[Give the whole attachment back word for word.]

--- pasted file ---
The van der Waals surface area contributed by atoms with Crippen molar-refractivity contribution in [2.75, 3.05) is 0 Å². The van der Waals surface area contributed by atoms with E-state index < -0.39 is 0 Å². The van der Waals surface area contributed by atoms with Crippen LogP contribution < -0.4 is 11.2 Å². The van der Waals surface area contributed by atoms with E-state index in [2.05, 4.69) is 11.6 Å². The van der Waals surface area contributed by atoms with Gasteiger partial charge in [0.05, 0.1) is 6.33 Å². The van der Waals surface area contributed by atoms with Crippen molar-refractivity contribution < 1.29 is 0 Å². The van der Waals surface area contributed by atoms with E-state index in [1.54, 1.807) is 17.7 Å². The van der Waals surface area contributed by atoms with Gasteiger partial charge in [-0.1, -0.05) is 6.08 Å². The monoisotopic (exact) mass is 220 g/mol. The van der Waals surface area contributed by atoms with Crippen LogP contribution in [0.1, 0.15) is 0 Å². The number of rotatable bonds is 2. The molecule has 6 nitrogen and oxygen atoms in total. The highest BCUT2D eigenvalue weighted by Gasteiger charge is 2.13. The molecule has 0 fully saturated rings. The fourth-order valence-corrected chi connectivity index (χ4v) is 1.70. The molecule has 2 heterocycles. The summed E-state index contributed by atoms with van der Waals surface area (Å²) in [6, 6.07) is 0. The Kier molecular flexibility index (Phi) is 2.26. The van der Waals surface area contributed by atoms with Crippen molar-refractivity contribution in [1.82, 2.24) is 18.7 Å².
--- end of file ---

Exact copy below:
The van der Waals surface area contributed by atoms with Crippen molar-refractivity contribution in [2.75, 3.05) is 0 Å². The van der Waals surface area contributed by atoms with E-state index < -0.39 is 0 Å². The van der Waals surface area contributed by atoms with Crippen LogP contribution < -0.4 is 11.2 Å². The van der Waals surface area contributed by atoms with E-state index in [2.05, 4.69) is 11.6 Å². The van der Waals surface area contributed by atoms with Gasteiger partial charge in [0.05, 0.1) is 6.33 Å². The van der Waals surface area contributed by atoms with Crippen molar-refractivity contribution < 1.29 is 0 Å². The van der Waals surface area contributed by atoms with E-state index in [1.54, 1.807) is 17.7 Å². The van der Waals surface area contributed by atoms with Gasteiger partial charge in [-0.1, -0.05) is 6.08 Å². The monoisotopic (exact) mass is 220 g/mol. The van der Waals surface area contributed by atoms with Crippen LogP contribution in [0.1, 0.15) is 0 Å². The number of rotatable bonds is 2. The molecule has 6 nitrogen and oxygen atoms in total. The highest BCUT2D eigenvalue weighted by Gasteiger charge is 2.13. The molecule has 0 fully saturated rings. The fourth-order valence-corrected chi connectivity index (χ4v) is 1.70. The molecule has 2 heterocycles. The summed E-state index contributed by atoms with van der Waals surface area (Å²) in [6, 6.07) is 0. The Kier molecular flexibility index (Phi) is 2.26. The van der Waals surface area contributed by atoms with Crippen molar-refractivity contribution in [1.82, 2.24) is 18.7 Å².